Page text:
Section 60 TMA provides:

Trade mark similar to trade mark that has acquired a reputation in Australia

The registration of a trade mark in respect of particular goods or services may be opposed on the ground that:

  • another trade mark had, before the priority date for the registration of the first-mentioned trade mark in respect of those goods or services, acquired a reputation in Australia; and
  • because of the reputation of that other trade mark, the use of the first-mentioned trade mark would be likely to deceive or cause confusion.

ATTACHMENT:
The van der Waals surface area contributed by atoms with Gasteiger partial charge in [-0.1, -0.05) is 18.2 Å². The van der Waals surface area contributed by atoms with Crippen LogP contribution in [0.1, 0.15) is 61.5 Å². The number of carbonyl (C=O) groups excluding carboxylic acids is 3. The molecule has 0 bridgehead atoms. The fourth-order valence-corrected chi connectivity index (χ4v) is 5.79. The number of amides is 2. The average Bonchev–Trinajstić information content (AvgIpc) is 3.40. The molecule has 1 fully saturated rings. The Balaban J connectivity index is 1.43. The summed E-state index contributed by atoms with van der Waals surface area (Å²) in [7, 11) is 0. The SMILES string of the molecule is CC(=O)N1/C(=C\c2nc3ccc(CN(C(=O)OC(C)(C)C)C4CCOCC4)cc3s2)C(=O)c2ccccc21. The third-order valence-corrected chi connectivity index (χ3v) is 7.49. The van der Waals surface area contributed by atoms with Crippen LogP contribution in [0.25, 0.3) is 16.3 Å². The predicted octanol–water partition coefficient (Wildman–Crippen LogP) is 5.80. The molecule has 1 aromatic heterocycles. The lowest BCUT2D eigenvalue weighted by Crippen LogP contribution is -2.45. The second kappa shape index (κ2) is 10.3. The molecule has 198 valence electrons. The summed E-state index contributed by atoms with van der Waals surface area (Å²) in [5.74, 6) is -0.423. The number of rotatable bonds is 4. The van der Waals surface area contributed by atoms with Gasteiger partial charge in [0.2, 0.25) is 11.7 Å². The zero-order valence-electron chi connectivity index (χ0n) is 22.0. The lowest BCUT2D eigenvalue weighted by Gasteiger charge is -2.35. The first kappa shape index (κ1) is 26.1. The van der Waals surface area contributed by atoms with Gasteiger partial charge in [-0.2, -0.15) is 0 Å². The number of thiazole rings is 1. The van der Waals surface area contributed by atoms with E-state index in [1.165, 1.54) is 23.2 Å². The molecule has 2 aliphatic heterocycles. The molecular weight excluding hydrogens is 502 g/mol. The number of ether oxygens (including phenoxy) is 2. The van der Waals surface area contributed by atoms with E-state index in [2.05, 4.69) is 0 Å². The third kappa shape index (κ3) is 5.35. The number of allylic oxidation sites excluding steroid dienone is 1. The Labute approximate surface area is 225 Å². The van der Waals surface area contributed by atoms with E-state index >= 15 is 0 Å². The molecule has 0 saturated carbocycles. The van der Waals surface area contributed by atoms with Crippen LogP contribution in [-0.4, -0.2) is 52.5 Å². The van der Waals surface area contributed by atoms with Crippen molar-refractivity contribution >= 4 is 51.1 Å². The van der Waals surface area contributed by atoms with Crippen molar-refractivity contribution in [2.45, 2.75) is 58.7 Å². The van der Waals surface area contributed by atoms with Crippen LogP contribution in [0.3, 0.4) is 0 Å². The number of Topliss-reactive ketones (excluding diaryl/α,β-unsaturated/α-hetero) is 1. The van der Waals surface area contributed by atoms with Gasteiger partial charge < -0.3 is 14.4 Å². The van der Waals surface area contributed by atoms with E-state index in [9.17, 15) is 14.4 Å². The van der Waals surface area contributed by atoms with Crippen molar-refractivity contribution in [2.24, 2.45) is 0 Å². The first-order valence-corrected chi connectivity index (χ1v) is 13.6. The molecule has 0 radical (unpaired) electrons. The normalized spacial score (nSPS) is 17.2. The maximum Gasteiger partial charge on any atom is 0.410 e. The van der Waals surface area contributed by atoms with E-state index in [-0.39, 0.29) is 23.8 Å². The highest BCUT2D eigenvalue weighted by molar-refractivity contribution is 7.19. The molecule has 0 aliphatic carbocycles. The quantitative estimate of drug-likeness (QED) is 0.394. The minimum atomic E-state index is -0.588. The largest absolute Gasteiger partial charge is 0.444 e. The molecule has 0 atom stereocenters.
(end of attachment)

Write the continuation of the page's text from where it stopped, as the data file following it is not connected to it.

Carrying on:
To succeed under s 60, an opponent must identify “another trade mark” that had acquired a reputation amongst a significant or substantial number of consumers in the relevant market in Australia by the Relevant Date and that as a result of that reputation, use of the Opposed Mark would be likely to deceive or cause confusion.

In summary then, there are three elements:

  • another trade mark;
  • reputation;
  • likelihood of confusion or deceptive.

Reputation in this context means the recognition of the Opponent’s mark by the public generally – although the size and nature of the relevant market must be taken into account.

Confusion must be the result of the reputation of the Opponent’s mark plus some degree of similarity between it and the Opposed Mark – though the marks do not have to be deceptively similar and might be quite dissimilar.